An amateur play turns serious when a prop gun is swapped for a real one.
When Jenson Thorbisher-Freep announces an amateur theatrical contest, the women in the Grub-and-Stake gardening club race to join in. They enlist Osbert Monk as their playwright - not only is he married to their club leader Dittany Monk, but he's famous the world over as Lex Laramie, bestselling novelist of Westerns. Taking the legend of Dangerous Dan McGrew as his inspiration, Osbert delivers a rough draft faster than the Pony Express. Now all the Grub-and-Stakers have to do is cast it.
To play McGrew, Dittany picks town cad Andrew McNaster, who has recently improved his manners in an attempt to woo Osbert's aunt, Arethusa. The gunslinger's performance gets a bit too real on opening night, though, when his prop bullets are replaced with real ones, and claim the toe of a fellow thespian. Is McNaster as nice as he pretends to be? Or has he taken his part too close to heart, and decided to become very dangerous indeed?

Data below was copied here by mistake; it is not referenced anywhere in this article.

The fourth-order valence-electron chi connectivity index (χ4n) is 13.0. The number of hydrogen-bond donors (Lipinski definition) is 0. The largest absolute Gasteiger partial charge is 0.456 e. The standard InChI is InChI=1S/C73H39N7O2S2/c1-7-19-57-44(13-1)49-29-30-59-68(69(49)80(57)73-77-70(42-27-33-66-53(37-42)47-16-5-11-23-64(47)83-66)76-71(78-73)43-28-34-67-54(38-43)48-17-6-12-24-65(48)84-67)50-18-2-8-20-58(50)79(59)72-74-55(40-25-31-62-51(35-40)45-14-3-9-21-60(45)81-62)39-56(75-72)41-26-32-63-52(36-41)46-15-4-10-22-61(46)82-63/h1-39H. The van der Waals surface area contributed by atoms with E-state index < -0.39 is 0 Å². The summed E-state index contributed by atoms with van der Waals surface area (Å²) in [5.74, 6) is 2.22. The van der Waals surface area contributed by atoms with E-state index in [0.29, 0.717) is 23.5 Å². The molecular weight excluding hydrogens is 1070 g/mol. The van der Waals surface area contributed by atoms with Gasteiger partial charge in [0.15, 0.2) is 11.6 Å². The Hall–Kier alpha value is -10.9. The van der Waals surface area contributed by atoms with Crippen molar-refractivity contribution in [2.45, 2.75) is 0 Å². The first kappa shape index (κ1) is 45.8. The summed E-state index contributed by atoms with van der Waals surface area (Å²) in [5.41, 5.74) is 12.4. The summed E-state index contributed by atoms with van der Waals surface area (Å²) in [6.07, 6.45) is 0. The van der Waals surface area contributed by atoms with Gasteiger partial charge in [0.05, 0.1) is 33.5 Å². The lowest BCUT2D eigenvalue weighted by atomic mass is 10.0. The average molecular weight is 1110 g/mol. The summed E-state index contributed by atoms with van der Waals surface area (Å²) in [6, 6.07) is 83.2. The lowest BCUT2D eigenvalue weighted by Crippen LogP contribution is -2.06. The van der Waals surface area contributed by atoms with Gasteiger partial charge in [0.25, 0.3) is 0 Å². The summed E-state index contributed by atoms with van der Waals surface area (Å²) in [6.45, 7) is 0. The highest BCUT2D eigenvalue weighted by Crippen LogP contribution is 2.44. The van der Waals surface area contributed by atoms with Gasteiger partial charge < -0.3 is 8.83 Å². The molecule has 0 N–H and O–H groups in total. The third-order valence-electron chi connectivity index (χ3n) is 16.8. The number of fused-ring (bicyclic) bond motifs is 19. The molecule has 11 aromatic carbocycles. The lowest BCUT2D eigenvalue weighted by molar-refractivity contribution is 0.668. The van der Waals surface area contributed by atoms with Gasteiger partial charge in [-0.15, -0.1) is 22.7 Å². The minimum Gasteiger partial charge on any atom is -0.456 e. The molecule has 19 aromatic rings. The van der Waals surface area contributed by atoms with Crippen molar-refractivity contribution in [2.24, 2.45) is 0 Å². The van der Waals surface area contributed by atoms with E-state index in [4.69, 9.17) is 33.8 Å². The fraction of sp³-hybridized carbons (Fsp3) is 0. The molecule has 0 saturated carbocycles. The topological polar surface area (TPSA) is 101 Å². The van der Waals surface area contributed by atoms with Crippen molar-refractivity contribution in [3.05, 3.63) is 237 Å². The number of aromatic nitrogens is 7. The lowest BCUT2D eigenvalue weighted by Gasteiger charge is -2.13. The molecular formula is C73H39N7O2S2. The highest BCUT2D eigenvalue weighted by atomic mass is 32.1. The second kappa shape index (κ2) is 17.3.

"The screwball mystery is Charlotte MacLeod's cup of tea." - Chicago Tribune.
"Charlotte MacLeod does what she does better than anybody else does it; and what she does is in the top rank of modern mystery fiction." - Elizabeth Peters, creator of the Amelia Peabody series
"The epitome of the 'cozy' mystery." - Mostly Murder.
Charlotte MacLeod (1922-2005) was an internationally bestselling author of cozy mysteries. Born in Canada, she moved to Boston as a child, and lived in New England most of her life. After graduating from college, she made a career in advertising, writing copy for the Stop & Shop Supermarket Company before moving on to Boston firm N. H. Miller & Co., where she rose to the rank of vice president. In her spare time, MacLeod wrote short stories, and in 1964 published her first novel, a children's book called "Mystery of the White Knight."
In "Rest You Merry" (1978), MacLeod introduced Professor Peter Shandy, a horticulturist and amateur sleuth whose adventures she would chronicle for two decades. "The Family Vault" (1979) marked the first appearance of her other best-known characters: the husband and wife sleuthing team Sarah Kelling and Max Bittersohn, whom she followed until her last novel, "The Balloon Man," in 1998.